Over the next few months tacticof will give you a World Cup Qatar 2022 tactical preview by looking at the qualified teams’ tactics and manager’s profile, and how you could replicate their tactics in Football Manager!
This time is a tactical preview of Roberto Martinez Belgium Tactics for Football Manager 2022. For further information about Martinez’s manager profile, please check out Martinez’s Manager profile on tacticof.com.
Belgium, no 2 in the FIFA ranking, will be one of the favorites to progress from the World Cup 2022 Group F, especially since they ended up in a rather weak group with Croatia, Canada and Morocco. So far, Belgium is still yet to win the World Cup trophy, but with their golden generation at their prime, this might be their best chance to lift the World Cup trophy for the first time?! If so, then Roberto Martinz must show coaching in masterclass.
With this tactical preview, you’ll get a better insight to Roberto Martinez Belgium tactics and Martinez’s preferred use of roles and duties for Qatar 2022 World Cup.
Keep reading to learn more about how you can replicate Roberto Martinez Belgium Tactics on Football Manager 2022 with its team instructions, player roles and duties.
PS! Available in the bottom of the article, is an opportunity to download the Football Manager 2022 Roberto Martinez Belgium tactics by tacticof.
Roberto Martinez Belgium World Cup 2022 Tactics Explained via Football Manager 2022
Formation & Shape
Roberto Martinez prefers to play three at the back using his favoured 1-3-4-2-1 with Romelu Lukaku on the top. In this shape Martinez tends to have a cautious (even defensive) mentality with patient playmaking in search of the best possible shooting position.
Martinez relies heavily on the individual skills of his players. Belgium’s defensive formation usually resembles 1-5-2-3 (less often 1-5-4-1) with the wing-backs moving forward immediately after gathering the ball to assume 1-3-2-5 shape in attack.
Belgium base their game on ball possession, but their actions are patient and slow with no emphasis on progressive vertical passes to offensive players, hence long direct passes to fast strikers are rare and differentiate the Belgians’ play rather than being a scheme of play.
Tielemans and de Bruyne are the two key playmakers who make the most direct passes, but it is the central defenders who determine the depth and tempo at which the action is built in its first phase. It is worth noting that the three stoppers usually line up in a straight line and instead of creating different angles in the triangle, they exchange short passes among themselves looking for options among the central midfielders.
This allows the defence to become more compact when losing the ball, but also limits the tempo and direction of play in the first phase. Tielemans plays deeper while allowing de Bruyne to seek space more freely.
The wingers (both as Inverted Winger roles) are also used in the initial phases of building action (i.e. Hazard on the left wing), but only to provide width of the play, which has a natural tendency to play down to the centre of the pitch in the early stages of the action. This allows the centre to become overloaded, increases the number of options in wide attacks and provides the three defenders with high positions.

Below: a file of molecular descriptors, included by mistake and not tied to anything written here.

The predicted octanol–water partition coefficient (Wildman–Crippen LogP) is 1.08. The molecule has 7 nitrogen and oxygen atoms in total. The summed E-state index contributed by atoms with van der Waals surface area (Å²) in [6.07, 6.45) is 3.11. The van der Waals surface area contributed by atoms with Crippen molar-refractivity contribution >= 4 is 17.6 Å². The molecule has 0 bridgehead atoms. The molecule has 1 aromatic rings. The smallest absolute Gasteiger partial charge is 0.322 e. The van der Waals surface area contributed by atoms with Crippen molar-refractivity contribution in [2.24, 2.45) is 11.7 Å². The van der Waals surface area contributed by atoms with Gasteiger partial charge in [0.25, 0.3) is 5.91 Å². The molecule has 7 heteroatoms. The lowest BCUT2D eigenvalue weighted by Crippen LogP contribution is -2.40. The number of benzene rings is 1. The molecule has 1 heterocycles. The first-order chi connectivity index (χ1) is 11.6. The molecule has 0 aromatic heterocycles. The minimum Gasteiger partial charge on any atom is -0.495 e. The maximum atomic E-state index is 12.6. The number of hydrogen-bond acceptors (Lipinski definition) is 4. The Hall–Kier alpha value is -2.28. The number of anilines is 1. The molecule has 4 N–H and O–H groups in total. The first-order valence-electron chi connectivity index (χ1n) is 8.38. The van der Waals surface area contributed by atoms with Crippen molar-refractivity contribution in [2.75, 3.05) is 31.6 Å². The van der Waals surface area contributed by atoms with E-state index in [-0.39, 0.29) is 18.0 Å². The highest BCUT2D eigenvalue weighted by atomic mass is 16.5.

In defense the Belgians do not press too hard waiting for their rivals to make a mistake and saving their energy for a fast attack. They line up in medium to low pressing with the wingers dropping back providing a tight formation in a 1-5-2-3 or 1-5-4-1 system. Pressing consists of trying to receive the ball between the lines with one midfielder (Tielemans) going deeper towards the central defenders. When they play using a defensive midfielder (Witsel, Dendoncker) they release the other midfielder (Tielemans or de Bruyne) from pressing and allow him to go higher – up to and including the box area, where he is sometimes even the recipient of a fast direct pass if the ball is intercepted.
Possession of the ball is the key to controlling and dominating the match. Belgium’s game is based primarily on short passes and sequences of movement in tight sectors with dribbling and running power secondarily. They do not rush with progressive passes, nor do they push for crossing the midfield line. The shape of the formation and the individual skills of the players help them create triangles in the wide areas between the outside centre defender, the winger and the central midfielder. After all they are able to move very quickly and smoothly from defense to attack with mobile offensive players. When this option is closed they move on to slowly build up the action from the deep.
If they are unable to penetrate rival’s defense in this way they try to change positions and off-ball movements. Wingers and defenders alternate between the wings and the centre, while de Bruyne for example is given more freedom.
A striker (Lukaku, Benteke) often stays back to goal and is looking for a tackle and a place to shoot. Without a natural attacking partner the midfielders will try to create different angles for him to receive and shoot from. By absorbing defenders the striker also opens up space for other players entering the box such as Hazard or de Bruyne.